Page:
The arrest of warlord Charles Taylor after his indictment was unsealed in June 2003 by UN-backed Sierra Leone Special Court cast a bright hope to conflict ridden Africa with dictators towering and trampling on rights of innocent citizens. Africa has for a long time been dominated by leaders who have constantly and consistently been unleashing in deliberate and indiscriminate manner terror with impunity to civilians. To address this phenomenon, AU council of ministers endorsed a plan of action against impunity in 1996. Subsequently, African leaders made a commitment through a declaration in 2000 to condemn genocide, crimes against humanity and war crimes in the continent and pledged to cooperate with relevant institutions in the continent and outside that are set up to prosecute perpetrators. However, the Charles Taylor case has exposed African leaders as lacking common approach in combating impunity and preserving emerging fragile peace and democracy in the continent. (Read more)http://www.somalilandtimes.net/sl/2005/219/04.shtml

Monday, January 15, 2007

Excerts from Library of Congress Country Studies

Human rights violations after 1974 increased dramatically, despite the regime's assurances to the UN that political prisoners received "fair trials" and obtained adequate food and clothing from their families. According to reports issued by Amnesty International, the International Committee of the Red Cross, and the testimony of refugees, the human rights situation deteriorated still further from 1976 to 1978. Although human rights organizations often lacked verification of the exact extent of violations, many observers made repeated charges that Ethiopian troops had massacred civilians and committed atrocities in Eritrea and that the Ethiopian government had perpetrated human rights violations throughout the country, including arbitrary arrests, imprisonment without due process, torture, summary executions, and mass killings during the Red Terror.

In a report based on the observations of a 1976 fact- finding visit to Ethiopia, Amnesty International stated that, since 1974, "there has developed a consistent pattern of widespread gross human rights violations," and it singled out the association tribunals for the most egregious disregard of basic human values. Addis Ababa responded to this charge by labeling the evidence presented by Amnesty International as "imperialist propaganda [against] authentic socialist revolution" and claimed that actions taken against political dissidents during the Red Terror were "justified" for the elimination of "counterrevolutionaries." Official sources subsequently added that the human rights enjoyed by the "broad masses" were greater than they had been before the revolution and dismissed the "individual human rights" concept that was the premise of Western criticism of the regime as being irrelevant to a revolutionary government building a Marxist society.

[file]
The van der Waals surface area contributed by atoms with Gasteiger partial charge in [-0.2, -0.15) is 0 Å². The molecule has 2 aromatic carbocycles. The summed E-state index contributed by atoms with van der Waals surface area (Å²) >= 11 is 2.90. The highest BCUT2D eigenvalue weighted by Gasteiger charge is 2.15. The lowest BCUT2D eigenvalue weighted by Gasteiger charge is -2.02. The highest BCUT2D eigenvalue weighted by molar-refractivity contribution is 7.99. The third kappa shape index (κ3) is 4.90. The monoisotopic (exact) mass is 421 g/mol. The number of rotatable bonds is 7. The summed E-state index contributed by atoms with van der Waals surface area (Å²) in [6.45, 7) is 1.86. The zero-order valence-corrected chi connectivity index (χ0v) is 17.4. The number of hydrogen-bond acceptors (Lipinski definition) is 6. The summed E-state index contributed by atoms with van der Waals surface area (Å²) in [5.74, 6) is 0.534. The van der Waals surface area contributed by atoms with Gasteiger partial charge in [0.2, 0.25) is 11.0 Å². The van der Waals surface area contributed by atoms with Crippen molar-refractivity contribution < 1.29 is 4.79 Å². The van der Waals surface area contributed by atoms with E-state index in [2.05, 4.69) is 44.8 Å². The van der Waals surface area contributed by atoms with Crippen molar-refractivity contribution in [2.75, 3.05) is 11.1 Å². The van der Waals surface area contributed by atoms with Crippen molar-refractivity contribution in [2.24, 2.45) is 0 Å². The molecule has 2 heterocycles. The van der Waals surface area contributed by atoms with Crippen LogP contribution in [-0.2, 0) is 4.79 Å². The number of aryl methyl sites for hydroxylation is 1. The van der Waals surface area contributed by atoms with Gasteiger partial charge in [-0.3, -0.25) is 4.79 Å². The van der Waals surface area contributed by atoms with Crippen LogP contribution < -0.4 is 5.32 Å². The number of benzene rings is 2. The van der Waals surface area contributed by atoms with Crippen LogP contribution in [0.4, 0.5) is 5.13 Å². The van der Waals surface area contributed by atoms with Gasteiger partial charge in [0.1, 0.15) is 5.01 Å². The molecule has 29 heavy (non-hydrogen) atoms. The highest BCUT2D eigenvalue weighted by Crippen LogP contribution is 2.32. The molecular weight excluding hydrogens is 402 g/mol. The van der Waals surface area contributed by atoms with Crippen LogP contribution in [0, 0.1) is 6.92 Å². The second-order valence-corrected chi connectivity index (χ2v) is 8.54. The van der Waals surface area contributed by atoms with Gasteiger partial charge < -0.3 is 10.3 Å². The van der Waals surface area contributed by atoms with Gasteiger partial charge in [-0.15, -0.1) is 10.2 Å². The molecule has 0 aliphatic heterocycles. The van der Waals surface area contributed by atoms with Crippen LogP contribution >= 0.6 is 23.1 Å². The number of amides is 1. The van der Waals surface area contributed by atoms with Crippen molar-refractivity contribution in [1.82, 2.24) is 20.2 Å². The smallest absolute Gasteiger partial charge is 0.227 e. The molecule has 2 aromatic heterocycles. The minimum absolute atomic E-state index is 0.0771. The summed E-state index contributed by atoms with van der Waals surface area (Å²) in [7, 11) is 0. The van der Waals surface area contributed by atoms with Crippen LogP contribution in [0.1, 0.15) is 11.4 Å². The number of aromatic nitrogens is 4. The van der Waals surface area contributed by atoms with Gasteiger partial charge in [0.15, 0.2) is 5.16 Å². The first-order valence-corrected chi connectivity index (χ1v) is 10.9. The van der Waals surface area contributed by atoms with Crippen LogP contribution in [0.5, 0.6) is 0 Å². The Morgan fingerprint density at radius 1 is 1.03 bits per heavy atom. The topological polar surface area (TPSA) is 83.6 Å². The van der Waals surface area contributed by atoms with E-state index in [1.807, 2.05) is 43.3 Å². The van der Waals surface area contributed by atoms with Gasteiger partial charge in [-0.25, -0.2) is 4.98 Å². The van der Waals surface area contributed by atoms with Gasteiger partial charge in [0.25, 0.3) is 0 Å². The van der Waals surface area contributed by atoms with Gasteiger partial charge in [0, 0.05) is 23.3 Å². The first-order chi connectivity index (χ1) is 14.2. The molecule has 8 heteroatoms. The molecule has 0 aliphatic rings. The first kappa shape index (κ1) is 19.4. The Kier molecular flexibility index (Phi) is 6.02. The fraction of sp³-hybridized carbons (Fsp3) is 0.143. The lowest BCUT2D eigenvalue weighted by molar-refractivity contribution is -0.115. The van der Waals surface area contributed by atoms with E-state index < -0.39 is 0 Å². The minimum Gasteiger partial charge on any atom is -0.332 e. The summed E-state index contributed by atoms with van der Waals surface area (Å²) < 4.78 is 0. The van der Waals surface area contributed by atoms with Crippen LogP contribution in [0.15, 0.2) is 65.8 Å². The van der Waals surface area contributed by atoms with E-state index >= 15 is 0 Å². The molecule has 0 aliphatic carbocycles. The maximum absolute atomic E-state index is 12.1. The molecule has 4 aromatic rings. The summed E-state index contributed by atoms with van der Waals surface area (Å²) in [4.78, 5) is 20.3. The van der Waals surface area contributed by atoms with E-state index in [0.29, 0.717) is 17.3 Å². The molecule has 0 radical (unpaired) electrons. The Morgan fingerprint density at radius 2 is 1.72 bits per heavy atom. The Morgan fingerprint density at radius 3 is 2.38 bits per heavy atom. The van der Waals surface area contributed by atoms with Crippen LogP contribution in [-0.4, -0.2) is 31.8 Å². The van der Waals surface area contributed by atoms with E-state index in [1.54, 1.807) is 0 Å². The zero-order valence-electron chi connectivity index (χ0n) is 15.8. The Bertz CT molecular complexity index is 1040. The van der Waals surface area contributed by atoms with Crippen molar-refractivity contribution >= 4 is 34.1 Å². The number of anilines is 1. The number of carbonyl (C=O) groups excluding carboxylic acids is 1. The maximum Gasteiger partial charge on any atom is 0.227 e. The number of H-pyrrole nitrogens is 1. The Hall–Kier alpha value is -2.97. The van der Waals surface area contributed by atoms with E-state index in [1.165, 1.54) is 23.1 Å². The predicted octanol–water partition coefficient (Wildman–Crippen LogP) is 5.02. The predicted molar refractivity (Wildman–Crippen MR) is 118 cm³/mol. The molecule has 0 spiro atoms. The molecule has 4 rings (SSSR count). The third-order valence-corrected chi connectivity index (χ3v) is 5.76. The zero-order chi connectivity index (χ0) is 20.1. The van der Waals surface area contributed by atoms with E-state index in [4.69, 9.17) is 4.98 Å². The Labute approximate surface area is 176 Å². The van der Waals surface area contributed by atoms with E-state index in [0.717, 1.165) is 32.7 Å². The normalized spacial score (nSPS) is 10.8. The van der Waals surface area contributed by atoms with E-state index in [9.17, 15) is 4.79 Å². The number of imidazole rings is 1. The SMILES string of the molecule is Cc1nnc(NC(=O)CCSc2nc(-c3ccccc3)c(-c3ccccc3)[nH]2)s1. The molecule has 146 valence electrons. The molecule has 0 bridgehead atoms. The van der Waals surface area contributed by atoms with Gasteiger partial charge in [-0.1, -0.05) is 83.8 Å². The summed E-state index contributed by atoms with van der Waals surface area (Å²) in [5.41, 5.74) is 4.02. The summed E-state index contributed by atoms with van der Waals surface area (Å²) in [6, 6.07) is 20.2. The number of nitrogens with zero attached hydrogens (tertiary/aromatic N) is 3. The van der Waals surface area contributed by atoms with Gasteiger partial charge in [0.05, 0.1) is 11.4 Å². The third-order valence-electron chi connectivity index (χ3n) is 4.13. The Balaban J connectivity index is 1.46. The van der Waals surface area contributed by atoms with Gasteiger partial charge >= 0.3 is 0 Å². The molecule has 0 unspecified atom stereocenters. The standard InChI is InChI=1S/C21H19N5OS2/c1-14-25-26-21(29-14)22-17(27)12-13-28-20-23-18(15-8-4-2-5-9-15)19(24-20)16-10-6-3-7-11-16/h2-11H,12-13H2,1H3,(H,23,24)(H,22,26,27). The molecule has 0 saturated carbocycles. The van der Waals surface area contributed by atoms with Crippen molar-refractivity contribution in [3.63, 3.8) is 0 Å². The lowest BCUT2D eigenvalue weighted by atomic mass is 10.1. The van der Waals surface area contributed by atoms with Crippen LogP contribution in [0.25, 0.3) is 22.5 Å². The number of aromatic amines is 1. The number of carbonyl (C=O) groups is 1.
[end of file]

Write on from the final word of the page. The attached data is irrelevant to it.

Amnesty International, for example, concluded that "this campaign resulted in several thousand to perhaps tens of thousands of men, women, and children, killed, tortured, and imprisoned." Other sources estimated that, during 1977-78, about 30,000 people had perished as a result of the Red Terror and harsh conditions in prisons, kebele jails, and concentration camps. Ethiopian sources opposed to the Marxist regime claimed that the security forces had killed 2,000 teachers and students in a pre-May Day 1978 massacre in Addis Ababa.

During the Red Terror in Addis Ababa, security forces frequently mutilated the bodies of political dissidents, dumping them along roads or stacking them on street corners. They also forced some victims to dig their own graves before being executed. The government required families to pay a "bullet fee" of about 125 birr to retrieve bodies of relatives, when they could be found and identified. Sweden's Save the Children Fund lodged a protest in early 1978 alleging the execution of about 1,000 children, many below the age of thirteen, whom the government had labeled "liaison agents of the counterrevolutionaries." Based on its assessment of the human rights situation in Ethiopia in 1979, the United States Department of State reported to congressional committees in February 1980 that "serious violations of individual rights and civil and political liberties take place in Ethiopia amidst a restructed economic and social system that is aimed at improving the basic living conditions of the great majority of the country's poor."

During the 1984-85 famine in northern Ethiopia, the Mengistu regime devised a scheme to resettle 1.5 million people onto so-called virgin lands in southern Ethiopia. The government forcibly moved people who resisted the plan, and many of those who were resettled fled to Sudan and took refuge in camps or tried to walk back to their northern homelands. According to a report issued by an international medical group, 100,000 people died as a result of Mengistu's resettlement policy; Cultural Survival, another humanitarian organization, estimated that 50,000 to 100,000 died. To make matters worse, Mengistu refused to allow food to be distributed in areas where inhabitants were sympathetic to the EPLF, TPLF, or other antigovernment groups, a strategy that resulted in the deaths of tens of thousands.